Not your father's Heimtextil
January 19, 2004,
The Heimtextil international trade show has reflected the changing nature of global home textiles trade for several years now. But this year's show, which took place in Frankfurt last week, seemed to mark a true break from the past, at least from an American viewpoint.
Their ranks range from large suppliers to the mass market to niche suppliers of better product. Among those spotted in the first two days were Springs, WestPoint Stevens, Mohawk, Dan River, Franco, CHF, Divatex, Veratex, Revman, Perfect Fit, Thomasville, Next Creations, Custom Comfort and Michele Sinai.
Halls traditionally featuring European and South American exhibitors were noticeably roomier at the 2003 show as the number of stands from those countries eroded.
At last week's show, the amount of unused space in those areas had grown exponentially.
And as has come to be the norm at many U.S. shows, vendors with major scale had customers coming out of their ears, while many small exhibitors seemed to have only occasional traffic.
Meanwhile, the scale and sophistication of exhibits has improved enormously in the so-called Asian halls, populated primarily by exhibitors from Pakistan, India and China. In many instances, the displays match the best Western efforts. These suppliers have learned rapidly how to visually communicate an international standard.
Perhaps one of the most remarkable changes in terms of traffic at last week's show was the drop-off in major U.S. retailer attendance. Only couple of years ago, the world's largest home textiles trade fair was a must for even U.S. discount store buyers.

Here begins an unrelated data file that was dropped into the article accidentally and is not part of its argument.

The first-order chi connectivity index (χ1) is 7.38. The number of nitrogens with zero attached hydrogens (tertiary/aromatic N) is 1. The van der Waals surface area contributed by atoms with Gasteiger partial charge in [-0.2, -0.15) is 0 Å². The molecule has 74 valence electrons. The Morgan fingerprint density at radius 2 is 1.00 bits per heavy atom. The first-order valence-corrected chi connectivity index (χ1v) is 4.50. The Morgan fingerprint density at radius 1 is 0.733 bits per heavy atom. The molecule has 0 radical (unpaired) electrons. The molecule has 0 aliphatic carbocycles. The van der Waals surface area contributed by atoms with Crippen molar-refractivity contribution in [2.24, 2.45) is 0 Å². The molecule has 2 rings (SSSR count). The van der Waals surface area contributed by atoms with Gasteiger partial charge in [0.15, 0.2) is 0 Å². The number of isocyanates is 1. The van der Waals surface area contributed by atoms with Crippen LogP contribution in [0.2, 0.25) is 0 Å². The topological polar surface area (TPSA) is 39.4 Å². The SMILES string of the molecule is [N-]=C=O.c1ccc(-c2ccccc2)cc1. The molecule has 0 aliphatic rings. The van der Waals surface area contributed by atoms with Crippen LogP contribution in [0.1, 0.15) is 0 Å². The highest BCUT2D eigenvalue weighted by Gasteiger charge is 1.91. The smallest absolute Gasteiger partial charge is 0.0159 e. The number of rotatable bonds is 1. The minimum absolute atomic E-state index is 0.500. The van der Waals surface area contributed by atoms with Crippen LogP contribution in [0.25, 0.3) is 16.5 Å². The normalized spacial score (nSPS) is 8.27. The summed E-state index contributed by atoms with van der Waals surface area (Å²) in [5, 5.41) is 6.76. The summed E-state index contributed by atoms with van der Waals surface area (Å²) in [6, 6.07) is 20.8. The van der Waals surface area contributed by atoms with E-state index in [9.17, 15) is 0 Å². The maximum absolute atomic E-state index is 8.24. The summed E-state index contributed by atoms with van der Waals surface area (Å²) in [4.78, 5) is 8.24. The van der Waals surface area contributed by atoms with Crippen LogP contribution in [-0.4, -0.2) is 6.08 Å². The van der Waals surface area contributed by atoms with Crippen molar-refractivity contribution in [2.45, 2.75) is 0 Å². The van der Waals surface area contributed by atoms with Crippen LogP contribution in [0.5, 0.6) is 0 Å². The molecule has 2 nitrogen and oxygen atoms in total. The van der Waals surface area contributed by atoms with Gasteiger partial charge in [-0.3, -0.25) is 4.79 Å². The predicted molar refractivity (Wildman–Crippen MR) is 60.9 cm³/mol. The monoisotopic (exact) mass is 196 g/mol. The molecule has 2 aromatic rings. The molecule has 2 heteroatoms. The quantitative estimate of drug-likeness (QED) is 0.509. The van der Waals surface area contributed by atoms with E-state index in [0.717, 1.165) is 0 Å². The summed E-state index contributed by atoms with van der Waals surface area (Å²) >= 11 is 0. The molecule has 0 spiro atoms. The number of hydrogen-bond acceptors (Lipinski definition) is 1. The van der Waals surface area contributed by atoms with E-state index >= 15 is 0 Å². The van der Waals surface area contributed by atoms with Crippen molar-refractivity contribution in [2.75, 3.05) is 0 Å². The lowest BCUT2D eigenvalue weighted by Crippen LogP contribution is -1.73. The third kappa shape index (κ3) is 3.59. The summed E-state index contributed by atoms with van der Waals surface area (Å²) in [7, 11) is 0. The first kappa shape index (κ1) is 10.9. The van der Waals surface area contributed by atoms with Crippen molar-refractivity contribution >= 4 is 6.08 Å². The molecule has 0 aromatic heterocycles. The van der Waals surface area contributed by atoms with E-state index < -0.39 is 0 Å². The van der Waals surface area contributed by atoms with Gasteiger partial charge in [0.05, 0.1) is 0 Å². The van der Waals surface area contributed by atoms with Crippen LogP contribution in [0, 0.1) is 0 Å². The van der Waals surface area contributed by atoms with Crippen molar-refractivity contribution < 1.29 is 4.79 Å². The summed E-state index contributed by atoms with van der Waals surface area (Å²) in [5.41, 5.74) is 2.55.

Last week, several of the volume retailers stayed home. Buyers now deal directly with the factories in Shanghai, Mumbai or Karachi, suppliers said, so they no longer feel compelled to make a visit to Frankfurt.
That in itself reflects yet another aspect of the international show as the international industry finds itself in transition: The conclusion by some retailers and suppliers that Heimtextil is no longer de rigeur as an indicator of fashion direction.
The sentiment is not ubiquitous, and there were certainly a lot of fresh, fabulous new products on display. But as large-scale retailers and suppliers have developed their own in-house design trend expertise, the U.S. industry no longer pants after European manufacturers to point the way.
For all the shifts, Heimtextil is still very much worth the trip for anyone who is attempting to keep pace with how the industry is changing on a macro scale.
There is no other single event that brings together so many suppliers from so many regions of the world, each with his or her own point of view about how the disparate players in the world can work together.
But the times, they are a-changing.